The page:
Judas – one treacherous enough to betrays a friend for personal gain; a one-way peep-hole in a door; purple-flowered Eurasian tree, Cercis siliquastrum, of the legume family;
Thursday’s questions were:
1. Who said: “ Don’t go around saying the world owes you a living. The world owes you nothing. It was here first. “?
2. Bogota is the capital city of which country?
3. It’s monde in French; mondo in Italian; mundo in Spanish and aotūroa or ao mārama in Maori, what is it in English?
4. Which port did the Titanic leave from and which was its destination?
5. Name five of the 13 people at the Last Supper.
Points for answers:
Alwyn and Andrei win an electronic batch of hot cross buns each for five right with a bonus for extra information.
Gravedodger had four right with a bonus for added information.
Adam got four with a bonus for the smile (though how an educated man couldn’t at least make an educated guess at #5 escapes me).
PDM got one and 3/5 (though I’m not sure they’re the same Matthew and John) and a right idea but insufficient detail for #4.
Answer follow the break.
The national winners will take home some excellent prizes and, while they are pleased to win these, most of our finalists are motivated to enter and do well in the awards to boost their confidence and farm business performance,” national convenor Chris Keeping says.
“A key outcome from participating in the awards is the opportunities presented to progress in the industry. Our entrants are able to take the next step in their career through the feedback they receive from judges, people they meet at the awards dinners, from raising their profile and reputation, and from gaining increased confidence in their ability.”
Mrs Keeping says the final of 12 regional awards contests was held in Southland last weekend to confirm the 12 finalists in each of the New Zealand Sharemilker/Equity Farmer of the Year, New Zealand Farm Manager of the Year and New Zealand Dairy Trainee of the Year competitions.
She says many of the finalists will be hosting field days in the next two weeks and preparing for national judges visits. The judges spend two hours on the farm of the sharemilker/equity farmer and farm manager finalists. An interview will be held once the finalists have gathered in Auckland for the awards dinner on May 12, and is the final judging aspect used to determine the winner.
The dairy trainee finalists will go on a study tour containing judging components. The New Zealand Dairy Industry Awards are supported by national sponsors Westpac, DairyNZ, Ecolab, Federated Farmers, Fonterra, Honda Motorcycles NZ, LIC, Meridian Energy, Ravensdown and RD1, along with industry partner AgITO.
The 2012 New Zealand Sharemilker/Equity Farmer of the Year finalists:• Auckland Hauraki –Scott & Alicia Paterson, • Bay of Plenty –Richard & Amy Fowler • Canterbury North Otago– Edna & Sarah Hawe • Central Plateau –John Butterworth • Hawkes Bay Wairarapa –William & Sally Bosch • Manawatu Rangitikei Horowhenua – Shaun & Liza Connor • Northland– Miles Harrison & Lucy Heffernan • Otago –James & Helen Hartshorne • Southland – Billy& Sharn Roskam • Taranaki – Rebecca & James Van Den Brand • Waikato – Barry & Nicky McTamney • West Coast Top of The South – Paul& Debra Magner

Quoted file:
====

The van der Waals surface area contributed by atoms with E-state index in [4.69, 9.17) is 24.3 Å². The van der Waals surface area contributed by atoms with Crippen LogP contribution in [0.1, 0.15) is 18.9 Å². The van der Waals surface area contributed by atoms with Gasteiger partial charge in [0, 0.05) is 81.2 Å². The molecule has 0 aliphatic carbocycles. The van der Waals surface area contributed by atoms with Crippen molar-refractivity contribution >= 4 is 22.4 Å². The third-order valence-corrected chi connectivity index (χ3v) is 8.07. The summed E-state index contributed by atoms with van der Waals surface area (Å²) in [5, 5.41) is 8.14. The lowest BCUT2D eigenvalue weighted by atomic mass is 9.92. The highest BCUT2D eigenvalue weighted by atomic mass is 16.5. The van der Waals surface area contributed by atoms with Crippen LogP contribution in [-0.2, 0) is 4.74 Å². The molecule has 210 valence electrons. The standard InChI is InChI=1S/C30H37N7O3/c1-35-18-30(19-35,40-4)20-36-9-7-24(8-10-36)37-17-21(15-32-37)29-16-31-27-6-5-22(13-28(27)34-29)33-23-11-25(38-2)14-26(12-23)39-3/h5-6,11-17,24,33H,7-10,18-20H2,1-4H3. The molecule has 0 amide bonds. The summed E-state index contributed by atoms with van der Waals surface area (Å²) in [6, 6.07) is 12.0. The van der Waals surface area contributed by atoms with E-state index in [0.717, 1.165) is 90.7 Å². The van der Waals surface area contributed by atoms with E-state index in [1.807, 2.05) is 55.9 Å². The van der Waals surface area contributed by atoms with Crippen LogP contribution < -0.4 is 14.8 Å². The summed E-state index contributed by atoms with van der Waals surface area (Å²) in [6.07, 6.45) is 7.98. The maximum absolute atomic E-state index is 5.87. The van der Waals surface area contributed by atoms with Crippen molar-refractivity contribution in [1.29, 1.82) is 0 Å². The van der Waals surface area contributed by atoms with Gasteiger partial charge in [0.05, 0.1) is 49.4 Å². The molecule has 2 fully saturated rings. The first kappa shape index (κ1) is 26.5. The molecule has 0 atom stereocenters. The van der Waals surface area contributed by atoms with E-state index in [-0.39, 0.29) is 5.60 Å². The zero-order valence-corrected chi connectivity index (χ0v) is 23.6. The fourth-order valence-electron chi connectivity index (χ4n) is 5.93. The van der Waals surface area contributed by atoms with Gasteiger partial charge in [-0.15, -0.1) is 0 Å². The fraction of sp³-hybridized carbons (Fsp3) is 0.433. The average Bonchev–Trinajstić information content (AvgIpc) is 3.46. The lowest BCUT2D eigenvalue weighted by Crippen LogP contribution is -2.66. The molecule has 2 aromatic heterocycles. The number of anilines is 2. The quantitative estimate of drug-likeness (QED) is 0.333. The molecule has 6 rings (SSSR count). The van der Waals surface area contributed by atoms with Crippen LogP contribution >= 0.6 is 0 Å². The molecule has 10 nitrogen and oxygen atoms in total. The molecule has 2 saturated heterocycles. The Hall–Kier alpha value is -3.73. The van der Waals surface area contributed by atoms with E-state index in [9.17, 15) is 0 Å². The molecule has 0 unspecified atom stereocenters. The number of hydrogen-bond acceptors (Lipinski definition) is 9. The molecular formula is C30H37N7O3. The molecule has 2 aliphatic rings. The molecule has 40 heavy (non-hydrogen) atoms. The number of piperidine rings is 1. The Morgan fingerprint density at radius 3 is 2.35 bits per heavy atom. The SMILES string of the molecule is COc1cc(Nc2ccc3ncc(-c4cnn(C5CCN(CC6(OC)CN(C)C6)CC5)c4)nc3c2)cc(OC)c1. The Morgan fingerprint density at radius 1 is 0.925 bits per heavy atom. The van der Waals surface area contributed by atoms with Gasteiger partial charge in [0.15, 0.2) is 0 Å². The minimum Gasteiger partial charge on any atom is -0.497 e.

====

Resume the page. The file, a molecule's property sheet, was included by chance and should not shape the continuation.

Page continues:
The 2012 New Zealand Farm Manager of the Year finalists:• Auckland Hauraki– Paul & Amy Koppens • Bay of Plenty –Grant Clark • Canterbury North Otago – Mick O’Connor • Central Plateau – Ian Nelson • Hawkes Bay Wairarapa – Dean & Rochelle Jones • Manawatu Rangitikei Horowhenua– Matt Johnson • Northland – Steve & Donna Griggs • Otago – Gareth & Angela Dawson • Southland – Hannes & Lyzanne du Plessis • Taranaki – Thomas Higgins • Waikato – Thomas White • West Coast Top of The South – James Deans
The 2012 New Zealand Dairy Trainee of the Year finalists: • Auckland Hauraki – Kylie Dunlop • Bay of Plenty – Brandon Law • Canterbury North Otago– Nathan Christian • Central Plateau –Emily Fiddis • Hawkes Bay Wairarapa – Dyana Barnes • Manawatu Rangitikei Horowhenua –Shane True • Northland – Benson Horsford • Otago – Richard Lang • Southland – William Mehrtens • Taranaki –Mark Duynhoven • Waikato – Mark Jacobs •West Coast Top of The South – Michael Shearer.
Past entrants say while the kudos of winning and prizes are appreciated, what they learn in the process is also very valuable.
Jamie Mackay has written a tribute to his cousin.
It’s a story of farming and family and it would do it an injustice to copy only part of it.
You can read it all here.
This is Good Friday, a holy day for Christians.
It’s also a holiday, a statutory one and not just any statutory holiday but one governed by laws which make it illegal for retailers to open unless they happen to be in Queenstown or Taupo or selling fuel, a few other things regarded as essentials or aimed at tourists.
The logic behind a law which make it legal to sell a magazine at a petrol station but not at a book shop; to sell anything in one town but not in another and to continue with any other business but retailing everywhere escapes me.
That the same law applies to Sunday which isn’t a statutory holiday makes it even sillier.
Sillier still, Labour Department staff will be working today and Sunday to book other people who for working.
Whether it’s a holy day or holiday, the law that applies to it makes it an unholy mess.
46 BC Julius Caesar defeated Caecilius Metellus Scipio and Marcus Porcius Cato (Cato the Younger) in the battle of Thapsus.
402 Stilicho stymied the Visigoths under Alaric in the Battle of Pollentia.